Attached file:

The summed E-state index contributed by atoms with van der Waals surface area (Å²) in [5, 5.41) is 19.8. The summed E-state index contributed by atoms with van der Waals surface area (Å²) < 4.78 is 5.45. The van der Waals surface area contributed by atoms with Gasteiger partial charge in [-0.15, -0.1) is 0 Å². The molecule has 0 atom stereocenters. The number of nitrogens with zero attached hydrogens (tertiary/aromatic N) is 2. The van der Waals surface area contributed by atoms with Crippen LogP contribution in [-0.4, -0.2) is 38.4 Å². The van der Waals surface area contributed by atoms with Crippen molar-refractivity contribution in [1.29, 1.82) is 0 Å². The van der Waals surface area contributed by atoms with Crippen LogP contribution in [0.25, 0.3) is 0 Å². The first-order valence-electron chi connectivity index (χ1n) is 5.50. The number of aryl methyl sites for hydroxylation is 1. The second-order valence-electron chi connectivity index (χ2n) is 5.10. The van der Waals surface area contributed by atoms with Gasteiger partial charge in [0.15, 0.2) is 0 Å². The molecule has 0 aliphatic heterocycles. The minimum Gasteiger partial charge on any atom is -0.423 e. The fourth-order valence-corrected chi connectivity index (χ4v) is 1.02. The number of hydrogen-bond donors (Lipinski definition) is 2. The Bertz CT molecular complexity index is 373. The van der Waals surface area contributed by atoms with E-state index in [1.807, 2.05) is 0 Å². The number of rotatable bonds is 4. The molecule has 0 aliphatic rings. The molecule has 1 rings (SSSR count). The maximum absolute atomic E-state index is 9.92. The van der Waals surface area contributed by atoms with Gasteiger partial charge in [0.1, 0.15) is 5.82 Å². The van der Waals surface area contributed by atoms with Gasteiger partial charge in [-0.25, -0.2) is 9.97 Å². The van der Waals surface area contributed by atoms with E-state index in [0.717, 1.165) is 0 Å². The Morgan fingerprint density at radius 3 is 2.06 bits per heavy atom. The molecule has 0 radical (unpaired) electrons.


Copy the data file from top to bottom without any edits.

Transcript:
The summed E-state index contributed by atoms with van der Waals surface area (Å²) in [5, 5.41) is 19.8. The summed E-state index contributed by atoms with van der Waals surface area (Å²) < 4.78 is 5.45. The van der Waals surface area contributed by atoms with Gasteiger partial charge in [-0.15, -0.1) is 0 Å². The molecule has 0 atom stereocenters. The number of nitrogens with zero attached hydrogens (tertiary/aromatic N) is 2. The van der Waals surface area contributed by atoms with Crippen LogP contribution in [-0.4, -0.2) is 38.4 Å². The van der Waals surface area contributed by atoms with Crippen molar-refractivity contribution in [1.29, 1.82) is 0 Å². The van der Waals surface area contributed by atoms with Crippen LogP contribution in [0.25, 0.3) is 0 Å². The first-order valence-electron chi connectivity index (χ1n) is 5.50. The number of aryl methyl sites for hydroxylation is 1. The second-order valence-electron chi connectivity index (χ2n) is 5.10. The van der Waals surface area contributed by atoms with Gasteiger partial charge in [0.15, 0.2) is 0 Å². The molecule has 0 aliphatic heterocycles. The minimum Gasteiger partial charge on any atom is -0.423 e. The fourth-order valence-corrected chi connectivity index (χ4v) is 1.02. The number of hydrogen-bond donors (Lipinski definition) is 2. The Bertz CT molecular complexity index is 373. The van der Waals surface area contributed by atoms with E-state index in [1.807, 2.05) is 0 Å². The number of rotatable bonds is 4. The molecule has 0 aliphatic rings. The molecule has 1 rings (SSSR count). The maximum absolute atomic E-state index is 9.92. The van der Waals surface area contributed by atoms with Gasteiger partial charge in [0.1, 0.15) is 5.82 Å². The van der Waals surface area contributed by atoms with Gasteiger partial charge in [-0.25, -0.2) is 9.97 Å². The van der Waals surface area contributed by atoms with E-state index in [0.717, 1.165) is 0 Å². The Morgan fingerprint density at radius 3 is 2.06 bits per heavy atom. The molecule has 0 radical (unpaired) electrons.